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China Factory Activity Dropped Further in August, Data Shows

Covid restrictions and the worst heatwaves in decades weighed on China’s factory activity, which continued to fall in August, according to data released by the statistics bureau on Wednesday.


China's factory production declined further in August, state data revealed on Wednesday.
Covid restrictions, plus heatwaves and other factors have slowed factory output in China. This image shows employees working at a factory in Dezhou, Shandong province, August 25, 2022. Photo: Siyi Liu, Reuters.

 

China’s factory activity continued to fall in August, according to manufacturing data released by the National Bureau of Statistics (NBS) on Wednesday.

The official manufacturing purchasing managers’ index (PMI) rose to 49.4 in August from 49.0 in July, the NBS said.

That figure was slightly ahead of expectations but below the 50-point mark that separates contraction from growth for the second straight month.

It suggests protracted weakness in the sector and a struggle to sustain economic momentum, stemming from tight restrictions to counter Covid-19, the worst heatwaves in decades and drag on production from the property sector crisis.

The survey shows the world’s second-largest economy is struggling to emerge from the sluggish growth seen in the June quarter, with risks darkening the outlook as high inflation and the Ukraine war hit external demand.

“The official PMIs show a further loss in economic momentum this month as the reopening boost waned and the property downturn deepened,” Julian Evans-Pritchard, a China economist at Capital Economics, said in a note. “We continue to think the economy will struggle to make much headway during the coming months.”

Raymond Yeung, Greater China chief economist at ANZ, trimmed his 2022 gross domestic product forecast to 3.0% from 4.0% as demand weakened.

He also expects activity will be disrupted due to tighter virus controls ahead of the Communist Party Congress in October.

 

ALSO SEE:  Concern on Impact of Covid Curbs in China’s Big Business Hubs

 

Covid in 41 Cities, Small Firms Struggling

The sub-index for output remained unchanged but is still in contraction territory as production is disrupted by a power crunch, while the new orders sub-index grew by 0.7 point.

The new export orders index rose from 47.4 to 48.1, indicating softening momentum.

In particular, small manufacturers, which are less equipped to mitigate Covid disruptions than their larger peers, suffered greater pressure in August with their PMI down 0.3 point.

The return of tighter Covid restrictions in August as new cases were reported suggests Beijing has no immediate plans to loosen its broad zero-Covid policy, analysts say.

According to Evans-Pritchard, 41 cities, accounting for 32% of China’s GDP, are currently in the midst of outbreaks, the highest since April when extensive lockdowns hurt the economy badly.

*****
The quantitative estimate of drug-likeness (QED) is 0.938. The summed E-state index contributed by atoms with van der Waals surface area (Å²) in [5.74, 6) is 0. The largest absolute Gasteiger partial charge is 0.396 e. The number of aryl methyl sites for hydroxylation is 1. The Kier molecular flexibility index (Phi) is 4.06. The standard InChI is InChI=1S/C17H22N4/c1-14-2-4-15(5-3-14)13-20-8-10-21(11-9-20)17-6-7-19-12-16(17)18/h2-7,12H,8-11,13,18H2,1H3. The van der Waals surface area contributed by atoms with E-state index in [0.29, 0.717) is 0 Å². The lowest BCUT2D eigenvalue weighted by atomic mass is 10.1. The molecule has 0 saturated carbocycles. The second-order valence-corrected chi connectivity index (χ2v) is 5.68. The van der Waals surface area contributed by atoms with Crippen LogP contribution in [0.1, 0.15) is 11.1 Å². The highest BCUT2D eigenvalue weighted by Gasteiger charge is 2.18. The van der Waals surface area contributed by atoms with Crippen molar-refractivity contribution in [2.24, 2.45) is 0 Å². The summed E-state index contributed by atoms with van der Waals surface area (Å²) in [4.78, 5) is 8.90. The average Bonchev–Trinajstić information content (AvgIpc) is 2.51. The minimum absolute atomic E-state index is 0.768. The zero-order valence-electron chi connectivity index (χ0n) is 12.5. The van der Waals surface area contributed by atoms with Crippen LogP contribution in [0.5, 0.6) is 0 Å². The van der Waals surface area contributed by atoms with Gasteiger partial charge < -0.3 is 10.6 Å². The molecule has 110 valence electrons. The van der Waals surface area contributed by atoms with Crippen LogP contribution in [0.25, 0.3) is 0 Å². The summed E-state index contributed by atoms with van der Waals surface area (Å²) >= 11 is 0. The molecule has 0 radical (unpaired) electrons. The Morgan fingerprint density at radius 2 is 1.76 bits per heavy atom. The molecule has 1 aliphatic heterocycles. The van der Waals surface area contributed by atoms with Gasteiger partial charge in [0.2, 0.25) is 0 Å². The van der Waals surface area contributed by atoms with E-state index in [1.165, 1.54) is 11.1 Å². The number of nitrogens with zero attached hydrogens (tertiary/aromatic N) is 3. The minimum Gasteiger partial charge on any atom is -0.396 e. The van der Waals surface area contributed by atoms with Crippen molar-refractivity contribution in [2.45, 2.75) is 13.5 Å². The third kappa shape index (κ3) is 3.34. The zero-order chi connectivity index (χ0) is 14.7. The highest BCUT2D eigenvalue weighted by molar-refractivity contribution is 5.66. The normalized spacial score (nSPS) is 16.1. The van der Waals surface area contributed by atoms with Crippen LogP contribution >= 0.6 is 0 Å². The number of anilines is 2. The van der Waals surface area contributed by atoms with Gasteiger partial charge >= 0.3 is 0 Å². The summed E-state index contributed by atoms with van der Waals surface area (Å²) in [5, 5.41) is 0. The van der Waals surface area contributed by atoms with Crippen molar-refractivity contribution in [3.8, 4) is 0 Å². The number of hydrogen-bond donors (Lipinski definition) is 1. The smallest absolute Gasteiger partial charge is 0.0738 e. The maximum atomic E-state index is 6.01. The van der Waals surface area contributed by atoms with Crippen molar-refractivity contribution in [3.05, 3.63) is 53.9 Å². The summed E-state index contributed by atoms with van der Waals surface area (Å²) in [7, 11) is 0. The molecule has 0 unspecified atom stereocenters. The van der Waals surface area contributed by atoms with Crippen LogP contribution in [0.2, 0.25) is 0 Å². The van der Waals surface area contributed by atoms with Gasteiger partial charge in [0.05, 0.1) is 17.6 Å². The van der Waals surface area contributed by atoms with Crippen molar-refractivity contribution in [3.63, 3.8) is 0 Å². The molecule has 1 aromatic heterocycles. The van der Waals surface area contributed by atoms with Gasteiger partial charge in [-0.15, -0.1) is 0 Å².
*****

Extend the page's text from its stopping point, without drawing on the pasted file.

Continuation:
Crippling Heat

The extreme heat and drought also caused some regions such as the southwestern province of Sichuan and neighbouring Chongqing to suspend industrial production to ensure residential power supply, disrupting operations of well-known manufacturers like Taiwan’s Foxconn and battery giant CATL.

Some construction work was also suspended due to the heat, dragging down the official non-manufacturing PMI in August to 52.6 from 53.8 in July.

The official composite PMI, which combines manufacturing and services sectors, fell to 51.7 from 52.5 a month prior.

However, supportive government policy is expected to make up for weak domestic demand and help boost confidence, said Bruce Pang, a chief economist at Jones Lang Lasalle.

“With heatwaves easing and government policy support helping, factory and services activity is expected to expand in the coming months.”

China’s economy slowed sharply in the second quarter as widespread Covid lockdowns hammered demand and business activity, while the property market has lurched from crisis to crisis.

To revive the economy, the central government last week offered another stimulus package, raising the quota on policy financing tools by 300 billion yuan ($43.37 billion).

The central bank also cut benchmark lending rates and lowered the mortgage reference by a bigger margin.

But risks abound as youth unemployment climbs to a record while rising domestic consumer inflation weighed on further policy easing steps.

Economists also warn of weakening external demand that may hinder China’s exports, which shored up growth in the first half of the year, making up for sluggish consumption.

 

  • Reuters with additional editing by Jim Pollard

 

ALSO SEE:

 

China’s Farmers, Factory Owners Battle Heatwave, Power Cuts

 

 

China Property Protests Threaten $220 Billion Hit For Banks

 

 

Jim Pollard

Jim Pollard is an Australian journalist based in Thailand since 1999. He worked for News Ltd papers in Sydney, Perth, London and Melbourne before travelling through SE Asia in the late 90s. He was a senior editor at The Nation for 17+ years and has a family in Bangkok.

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